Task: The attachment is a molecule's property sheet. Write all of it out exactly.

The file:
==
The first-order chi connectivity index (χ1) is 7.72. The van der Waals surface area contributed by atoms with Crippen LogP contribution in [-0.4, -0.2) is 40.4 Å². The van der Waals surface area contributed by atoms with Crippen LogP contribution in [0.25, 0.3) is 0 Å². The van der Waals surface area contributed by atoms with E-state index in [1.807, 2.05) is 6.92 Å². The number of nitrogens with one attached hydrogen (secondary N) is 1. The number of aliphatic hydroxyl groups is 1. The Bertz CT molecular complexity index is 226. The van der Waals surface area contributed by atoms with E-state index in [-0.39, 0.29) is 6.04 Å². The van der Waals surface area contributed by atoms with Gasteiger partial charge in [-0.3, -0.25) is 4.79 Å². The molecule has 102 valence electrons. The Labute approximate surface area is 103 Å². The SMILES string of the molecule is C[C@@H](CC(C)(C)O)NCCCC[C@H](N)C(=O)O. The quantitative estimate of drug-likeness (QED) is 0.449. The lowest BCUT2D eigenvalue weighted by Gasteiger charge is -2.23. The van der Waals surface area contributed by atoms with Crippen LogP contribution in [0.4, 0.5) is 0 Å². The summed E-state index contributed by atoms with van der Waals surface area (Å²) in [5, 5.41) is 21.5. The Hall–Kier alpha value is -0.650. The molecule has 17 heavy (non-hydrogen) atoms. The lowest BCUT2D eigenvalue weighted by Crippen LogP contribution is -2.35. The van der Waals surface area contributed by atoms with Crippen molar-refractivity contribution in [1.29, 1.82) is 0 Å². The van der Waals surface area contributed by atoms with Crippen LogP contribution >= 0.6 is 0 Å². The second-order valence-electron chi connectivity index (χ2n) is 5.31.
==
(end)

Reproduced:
The first-order chi connectivity index (χ1) is 7.72. The van der Waals surface area contributed by atoms with Crippen LogP contribution in [-0.4, -0.2) is 40.4 Å². The van der Waals surface area contributed by atoms with Crippen LogP contribution in [0.25, 0.3) is 0 Å². The van der Waals surface area contributed by atoms with E-state index in [1.807, 2.05) is 6.92 Å². The number of nitrogens with one attached hydrogen (secondary N) is 1. The number of aliphatic hydroxyl groups is 1. The Bertz CT molecular complexity index is 226. The van der Waals surface area contributed by atoms with E-state index in [-0.39, 0.29) is 6.04 Å². The van der Waals surface area contributed by atoms with Gasteiger partial charge in [-0.3, -0.25) is 4.79 Å². The molecule has 102 valence electrons. The Labute approximate surface area is 103 Å². The SMILES string of the molecule is C[C@@H](CC(C)(C)O)NCCCC[C@H](N)C(=O)O. The quantitative estimate of drug-likeness (QED) is 0.449. The lowest BCUT2D eigenvalue weighted by Gasteiger charge is -2.23. The van der Waals surface area contributed by atoms with Crippen LogP contribution in [0.4, 0.5) is 0 Å². The summed E-state index contributed by atoms with van der Waals surface area (Å²) in [5, 5.41) is 21.5. The Hall–Kier alpha value is -0.650. The molecule has 17 heavy (non-hydrogen) atoms. The lowest BCUT2D eigenvalue weighted by Crippen LogP contribution is -2.35. The van der Waals surface area contributed by atoms with Crippen molar-refractivity contribution in [1.29, 1.82) is 0 Å². The van der Waals surface area contributed by atoms with Crippen LogP contribution >= 0.6 is 0 Å². The second-order valence-electron chi connectivity index (χ2n) is 5.31.